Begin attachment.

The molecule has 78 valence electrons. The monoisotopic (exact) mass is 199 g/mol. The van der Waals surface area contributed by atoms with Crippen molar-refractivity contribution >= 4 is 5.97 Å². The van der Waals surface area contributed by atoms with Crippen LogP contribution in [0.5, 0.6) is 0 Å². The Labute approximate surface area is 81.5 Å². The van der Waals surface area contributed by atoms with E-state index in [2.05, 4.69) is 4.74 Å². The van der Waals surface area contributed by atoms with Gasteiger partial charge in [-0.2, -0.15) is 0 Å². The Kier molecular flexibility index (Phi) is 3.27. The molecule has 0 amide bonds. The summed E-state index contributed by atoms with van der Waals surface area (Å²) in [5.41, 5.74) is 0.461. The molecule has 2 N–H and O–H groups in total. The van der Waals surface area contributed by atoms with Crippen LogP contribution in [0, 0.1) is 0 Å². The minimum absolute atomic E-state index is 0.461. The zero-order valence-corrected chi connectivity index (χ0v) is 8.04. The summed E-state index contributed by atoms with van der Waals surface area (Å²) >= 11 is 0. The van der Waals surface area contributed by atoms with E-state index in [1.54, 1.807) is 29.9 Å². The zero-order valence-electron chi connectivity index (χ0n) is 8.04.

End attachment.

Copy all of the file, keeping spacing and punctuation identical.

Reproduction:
The molecule has 78 valence electrons. The monoisotopic (exact) mass is 199 g/mol. The van der Waals surface area contributed by atoms with Crippen molar-refractivity contribution >= 4 is 5.97 Å². The van der Waals surface area contributed by atoms with Crippen LogP contribution in [0.5, 0.6) is 0 Å². The Labute approximate surface area is 81.5 Å². The van der Waals surface area contributed by atoms with E-state index in [2.05, 4.69) is 4.74 Å². The van der Waals surface area contributed by atoms with Gasteiger partial charge in [-0.2, -0.15) is 0 Å². The Kier molecular flexibility index (Phi) is 3.27. The molecule has 0 amide bonds. The summed E-state index contributed by atoms with van der Waals surface area (Å²) in [5.41, 5.74) is 0.461. The molecule has 2 N–H and O–H groups in total. The van der Waals surface area contributed by atoms with Crippen LogP contribution in [0, 0.1) is 0 Å². The minimum absolute atomic E-state index is 0.461. The zero-order valence-corrected chi connectivity index (χ0v) is 8.04. The summed E-state index contributed by atoms with van der Waals surface area (Å²) >= 11 is 0. The van der Waals surface area contributed by atoms with E-state index in [1.54, 1.807) is 29.9 Å². The zero-order valence-electron chi connectivity index (χ0n) is 8.04.